Biology

What’s so special about trees?

 

Trees are fantastic if you didn’t already know that. They are a tiny habitat by themselves, and more importantly, vital to a vast number of species, including humans. For example, the oak tree is home to more than 300 species of birds, mammals, and insects, all living amongst its branches and leaves.

And it is time you and the rest of the world learned more about them and about the ways trees shape our world.

 

Oxygen

Trees and photosynthetic algae are considered the lungs of the planet because they are the reason the air today is still breathable. Things like branches, twigs and their leaves spread out into the air and ground like the bronchi of our respiratory system, taking in carbon dioxide and giving off oxygen in exchange.

More than ninety-eight percent of the Earth’s oxygen comes from this process called photosynthesis. Without trees and all the other plants basically “breathing”, life as we know it would cease to exist.

They also help combat climate change. Excess carbon dioxide or CO2 is building up fast in our sickened atmosphere, contributing irreversibly to climate change. Trees help us out by absorbing CO2 while releasing oxygen back into the air we breathe. In less than one year, an acre of healthy trees can consume the same amount of carbon dioxide produced by your car if you use it to drive 26,000 miles.

 

Food

Trees produce fruits such as apples, pears, plums and oranges and many more, making them a major source of food, which enables us to stay healthy and well fed. The fact that the green wonders grow so much of the food we eat also allows for our species to reproduce in such immense numbers. They undeniably provide us with many of the essential life-sustaining nutrients.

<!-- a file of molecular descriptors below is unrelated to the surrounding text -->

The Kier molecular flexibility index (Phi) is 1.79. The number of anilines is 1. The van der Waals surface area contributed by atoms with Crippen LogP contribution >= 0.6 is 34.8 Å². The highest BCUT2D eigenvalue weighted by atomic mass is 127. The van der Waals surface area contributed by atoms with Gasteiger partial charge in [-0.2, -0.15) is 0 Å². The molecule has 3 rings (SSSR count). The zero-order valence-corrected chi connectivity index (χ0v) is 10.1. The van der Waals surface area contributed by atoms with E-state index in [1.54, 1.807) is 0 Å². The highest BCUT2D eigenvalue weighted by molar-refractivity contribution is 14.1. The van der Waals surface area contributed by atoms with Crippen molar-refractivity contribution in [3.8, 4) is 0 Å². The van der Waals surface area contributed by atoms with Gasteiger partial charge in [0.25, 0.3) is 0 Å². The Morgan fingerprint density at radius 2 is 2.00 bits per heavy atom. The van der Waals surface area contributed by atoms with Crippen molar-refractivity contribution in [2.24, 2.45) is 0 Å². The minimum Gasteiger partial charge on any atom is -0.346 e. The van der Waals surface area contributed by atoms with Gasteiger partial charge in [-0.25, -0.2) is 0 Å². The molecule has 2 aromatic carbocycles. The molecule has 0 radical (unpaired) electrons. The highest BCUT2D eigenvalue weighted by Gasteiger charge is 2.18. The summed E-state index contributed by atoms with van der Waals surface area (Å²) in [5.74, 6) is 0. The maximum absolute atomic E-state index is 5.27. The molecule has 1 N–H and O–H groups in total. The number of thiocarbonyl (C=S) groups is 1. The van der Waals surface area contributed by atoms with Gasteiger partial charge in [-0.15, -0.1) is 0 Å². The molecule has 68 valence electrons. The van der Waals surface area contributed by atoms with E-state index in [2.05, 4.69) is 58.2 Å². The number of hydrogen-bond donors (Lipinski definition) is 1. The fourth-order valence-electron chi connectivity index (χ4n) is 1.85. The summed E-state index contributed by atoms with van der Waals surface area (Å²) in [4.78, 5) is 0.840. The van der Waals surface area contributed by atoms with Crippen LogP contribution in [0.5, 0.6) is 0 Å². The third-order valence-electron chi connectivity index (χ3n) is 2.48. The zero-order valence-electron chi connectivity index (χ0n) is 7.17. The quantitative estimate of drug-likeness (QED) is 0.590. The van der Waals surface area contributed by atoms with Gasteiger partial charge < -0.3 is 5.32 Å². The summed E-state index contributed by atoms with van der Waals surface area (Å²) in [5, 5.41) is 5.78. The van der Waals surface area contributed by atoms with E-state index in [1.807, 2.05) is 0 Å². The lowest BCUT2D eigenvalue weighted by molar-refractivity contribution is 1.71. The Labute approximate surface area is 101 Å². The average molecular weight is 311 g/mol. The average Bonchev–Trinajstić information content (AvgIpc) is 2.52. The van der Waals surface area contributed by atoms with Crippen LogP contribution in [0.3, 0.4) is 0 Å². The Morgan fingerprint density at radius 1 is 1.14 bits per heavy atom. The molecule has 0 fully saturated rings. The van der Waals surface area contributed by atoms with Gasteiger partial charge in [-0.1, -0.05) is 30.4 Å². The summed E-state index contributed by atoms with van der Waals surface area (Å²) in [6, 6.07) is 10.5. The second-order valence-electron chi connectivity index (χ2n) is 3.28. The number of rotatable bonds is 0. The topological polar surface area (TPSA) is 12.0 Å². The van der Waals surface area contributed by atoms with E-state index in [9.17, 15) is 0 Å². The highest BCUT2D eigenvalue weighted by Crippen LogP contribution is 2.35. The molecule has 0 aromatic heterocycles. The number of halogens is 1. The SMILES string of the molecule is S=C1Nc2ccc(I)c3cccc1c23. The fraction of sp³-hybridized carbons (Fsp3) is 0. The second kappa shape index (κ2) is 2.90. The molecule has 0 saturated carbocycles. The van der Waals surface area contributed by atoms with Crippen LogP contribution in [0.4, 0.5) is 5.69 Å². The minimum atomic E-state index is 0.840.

Medicine

Many natural and synthetic pharmaceutical drugs have their roots in natural compounds, which can be found in tree parts like bark, roots, and even flowers. Aspirin, one of the most widespread drugs, is based on a substance which can be found in the hardened bark of willow trees.

There’s proof that our stone age ancestors almost certainly chewed persistently on willow bark for pain relief. Many other studies have shown that surroundings, where trees are planted, are also beneficial for healing on a spiritual level. Psychiatric patients have been shown to recover faster when they have access to gardens and if trees surround them.

Resources

There are so many things that we find indispensable and which are made of wood, that it is almost a wonder there are any left at all. Our houses are built of wood, our beds and even some of our everyday items such as furniture and shoes. Also, trees increase the value of your property by at least 15 percent, especially if they are old and if they have character and history.

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